Fighting Terrorism — The Homeopathic Way!
The Pentagon is apparently marshalling all of its resources in the war against terrorism–including prayer and homeopathic medicine.
Ask Wayne B. Jonas why the scientific foundation he directs is funding research into the effects of prayer, the use of homeopathy to fight bioterrorism and whether magnetic devices can heal orthopedic injuries, and he offers a straightforward answer: Science is the way to determine whether they work.
“We’re trying to stimulate good-quality research,” said Jonas, a former chief of the Office of Alternative Medicine at the National Institutes of Health (NIH) who directs the nonprofit Samueli Institute for Information Biology (SIIB) in Alexandria. “There is a good case for looking at these things scientifically, because we don’t know a lot about them.”
But, the 51-year-old board-certified family physician and retired Army doctor adds, “it’s difficult to walk the scientific fence” — dodging criticism from “the hard-core skeptics” who dismiss alternative medicine as quackery and the “hard-core advocates” who accept it uncritically.
Jonas has headed the institute — named for its principal benefactor, California philanthropist Susan Samueli — since its inception in 2001. What began as a two-person foundation has grown into a research organization with four offices and a staff of 15. It has an annual budget of about $4 million provided by the Samueli family, and an additional $5 million in contracts from the Department of Defense (DOD) to study alternative treatments. Currently the institute is funding about 50 projects, awarding grants ranging from $20,000 to $250,000 to researchers in the United States, Europe and Asia. Some grants have been awarded to institute staff members.
Sad as this seems, there is in fact a long and depressing history of the use of pork, especially by the military and intelligence services, to investigate the “paranormal” realm, including hypnosis, mind control, and remote viewing. Still, one would hope that in the 21st century, we would use defense research dollars on actual science, not witchdoctory. Alas, this hope is a vain one.
(link via Danger Room)
An interesting read on this sort of thing is Jon Ronson’s “The Men Who Stare At Goats.” Kind of funny, yet very sad. These mysticism/gnosticism fads keep popping up, and have a curious durability.
A good dose of James Randi or Penn & Teller has very little effect on True Believers, though. They seem to retreat into the “if it feels true to me, it must be true” stance. I’d like to blame the post-modernist movement (and, to a large extent, I can), but this phenomenon appears to impact folks equally. Left or right, religious or secular,young or old.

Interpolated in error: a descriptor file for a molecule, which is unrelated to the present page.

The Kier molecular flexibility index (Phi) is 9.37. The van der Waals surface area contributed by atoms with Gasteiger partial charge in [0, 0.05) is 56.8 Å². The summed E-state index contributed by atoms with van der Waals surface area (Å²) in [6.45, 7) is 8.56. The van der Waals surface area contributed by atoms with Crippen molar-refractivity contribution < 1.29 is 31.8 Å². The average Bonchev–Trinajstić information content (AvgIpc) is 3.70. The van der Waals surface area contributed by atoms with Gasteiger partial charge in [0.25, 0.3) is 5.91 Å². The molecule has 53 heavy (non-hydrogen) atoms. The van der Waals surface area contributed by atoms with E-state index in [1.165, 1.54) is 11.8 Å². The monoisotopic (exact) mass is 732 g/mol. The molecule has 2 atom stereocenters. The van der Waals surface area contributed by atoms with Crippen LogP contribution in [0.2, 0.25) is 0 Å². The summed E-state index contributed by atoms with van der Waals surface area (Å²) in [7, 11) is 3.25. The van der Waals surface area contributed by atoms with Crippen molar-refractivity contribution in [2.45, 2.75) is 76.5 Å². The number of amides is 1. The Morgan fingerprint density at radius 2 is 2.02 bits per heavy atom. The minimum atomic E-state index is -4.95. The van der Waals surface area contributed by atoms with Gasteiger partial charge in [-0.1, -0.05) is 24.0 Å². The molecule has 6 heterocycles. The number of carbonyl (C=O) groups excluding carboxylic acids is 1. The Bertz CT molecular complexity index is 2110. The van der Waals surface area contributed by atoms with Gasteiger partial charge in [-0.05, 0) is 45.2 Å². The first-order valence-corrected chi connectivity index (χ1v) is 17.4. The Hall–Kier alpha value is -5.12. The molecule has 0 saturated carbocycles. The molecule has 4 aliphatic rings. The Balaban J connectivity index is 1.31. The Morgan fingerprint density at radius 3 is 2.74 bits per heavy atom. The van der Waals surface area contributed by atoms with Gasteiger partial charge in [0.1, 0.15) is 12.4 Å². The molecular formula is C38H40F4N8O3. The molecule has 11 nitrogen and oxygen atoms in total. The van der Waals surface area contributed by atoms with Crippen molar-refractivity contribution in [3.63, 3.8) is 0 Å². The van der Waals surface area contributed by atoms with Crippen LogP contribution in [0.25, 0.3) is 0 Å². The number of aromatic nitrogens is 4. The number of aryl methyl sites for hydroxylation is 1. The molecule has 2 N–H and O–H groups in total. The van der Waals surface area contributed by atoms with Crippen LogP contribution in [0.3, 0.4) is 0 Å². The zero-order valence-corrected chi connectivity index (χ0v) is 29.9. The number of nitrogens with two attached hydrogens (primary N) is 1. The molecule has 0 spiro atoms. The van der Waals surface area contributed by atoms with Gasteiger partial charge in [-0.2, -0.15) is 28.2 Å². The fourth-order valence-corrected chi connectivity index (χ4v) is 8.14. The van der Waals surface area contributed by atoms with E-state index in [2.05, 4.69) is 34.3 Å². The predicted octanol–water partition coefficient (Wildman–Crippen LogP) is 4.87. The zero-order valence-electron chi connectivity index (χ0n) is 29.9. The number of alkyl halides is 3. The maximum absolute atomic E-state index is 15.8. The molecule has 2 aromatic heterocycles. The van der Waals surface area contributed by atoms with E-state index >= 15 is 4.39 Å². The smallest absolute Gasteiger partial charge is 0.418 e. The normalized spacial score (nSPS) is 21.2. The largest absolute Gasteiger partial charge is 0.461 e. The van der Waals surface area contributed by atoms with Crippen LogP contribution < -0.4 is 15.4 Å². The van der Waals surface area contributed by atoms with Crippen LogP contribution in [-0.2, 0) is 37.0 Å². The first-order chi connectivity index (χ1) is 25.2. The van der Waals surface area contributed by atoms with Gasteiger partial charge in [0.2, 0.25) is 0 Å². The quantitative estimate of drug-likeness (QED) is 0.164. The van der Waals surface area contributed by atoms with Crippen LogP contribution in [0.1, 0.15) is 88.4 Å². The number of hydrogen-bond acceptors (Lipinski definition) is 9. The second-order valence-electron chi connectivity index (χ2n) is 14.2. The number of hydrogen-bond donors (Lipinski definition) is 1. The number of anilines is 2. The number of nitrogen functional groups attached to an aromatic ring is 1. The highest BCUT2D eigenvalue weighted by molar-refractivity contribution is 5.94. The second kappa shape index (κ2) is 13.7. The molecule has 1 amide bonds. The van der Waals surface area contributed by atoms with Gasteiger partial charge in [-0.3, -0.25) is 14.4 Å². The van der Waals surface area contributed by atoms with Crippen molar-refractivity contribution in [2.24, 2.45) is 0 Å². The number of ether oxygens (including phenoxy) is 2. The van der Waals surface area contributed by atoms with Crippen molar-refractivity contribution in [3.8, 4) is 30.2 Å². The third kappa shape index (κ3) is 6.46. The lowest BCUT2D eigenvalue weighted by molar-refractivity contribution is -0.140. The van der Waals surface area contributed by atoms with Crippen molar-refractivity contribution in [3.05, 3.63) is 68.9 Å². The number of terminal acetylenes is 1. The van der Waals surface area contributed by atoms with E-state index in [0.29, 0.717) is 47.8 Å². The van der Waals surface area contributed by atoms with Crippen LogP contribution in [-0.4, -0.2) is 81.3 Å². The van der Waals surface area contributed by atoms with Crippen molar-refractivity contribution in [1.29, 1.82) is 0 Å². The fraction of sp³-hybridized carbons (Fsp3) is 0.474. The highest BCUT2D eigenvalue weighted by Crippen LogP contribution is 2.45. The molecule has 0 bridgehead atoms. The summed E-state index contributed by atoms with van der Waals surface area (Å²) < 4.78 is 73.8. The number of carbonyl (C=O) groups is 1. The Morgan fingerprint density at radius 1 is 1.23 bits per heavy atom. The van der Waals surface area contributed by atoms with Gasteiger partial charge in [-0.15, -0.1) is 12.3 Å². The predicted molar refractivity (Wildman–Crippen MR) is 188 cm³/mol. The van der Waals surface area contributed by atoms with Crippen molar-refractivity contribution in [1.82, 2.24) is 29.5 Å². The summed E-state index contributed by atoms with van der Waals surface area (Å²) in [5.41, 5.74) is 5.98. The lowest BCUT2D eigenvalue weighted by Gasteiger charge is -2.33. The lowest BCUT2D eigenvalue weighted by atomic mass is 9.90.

I think that the power of paying me lots of money for no particular reason would be particularly effective at curing cancer and fighting terrorism. I think the proper scientific approach is to have a long-term trial of my theory to see what results it produces.
Where do I sign up for a grant?
Just stamp “For Homeland Security” at the top of a sheaf of papers and you’ll get funded by pretty much any agency these days.
Keep in mind that astronomy started as astrology, chemistry as alchemy. Science has inevitably been born out of “witchdoctory.”
Does that mean that every new age fad has use? No of course not. But it does mean that there are almost certainly many areas of life in which we currently have such a limited understanding that they are dominated by mysticism.
Those areas very much should be rigorously investigated to be better understood.
Biofeedback is an example of a field that just a few decades ago was thought to be superstitious mummery and now has a strong credible scientific basis.
While it is gullible to buy into the latest crystal fad it is ALSO gullible to assume that our current array of scientific fields cover all that is, and I say that as a physicist working in what is with no exaggeration one of the finest materials analysis laboratories in the world.
Astrology did not become Astronomy, Astronomy evolved as a better mechanism to explain observations of Astrology, just as Chemistry evolved as a better mechanism to explain parts of Alchemy. In both cases, the mysticism didn’t create the science, the skepticism did.
You misunderstand me. I’m not saying the mysticism created the science. What I’m saying is that in both cases a general field of knowledge evolved. This field was heavily polluted with false ideas but it was only after the field had some critical mass that it could change from the mysticism burdened general field into a sceptical scientific enterprise.
Same thing with astrology. Without the millions of measurments of star and planetary positions, often made for ludicicrously bad reasons, there is no foundation upon which to start astronomy.
The mysticism comes first because anything we don’t understand generates mysticism, it’s one of our charming foibles, but it is only afterwards (and consequently) that a new science can evolve.
Gee, I wish it was this easy at LANL, where we’re being threatened with a RIF of 2,500 staff due to budget uncertainties.
Are you sure you have a clue?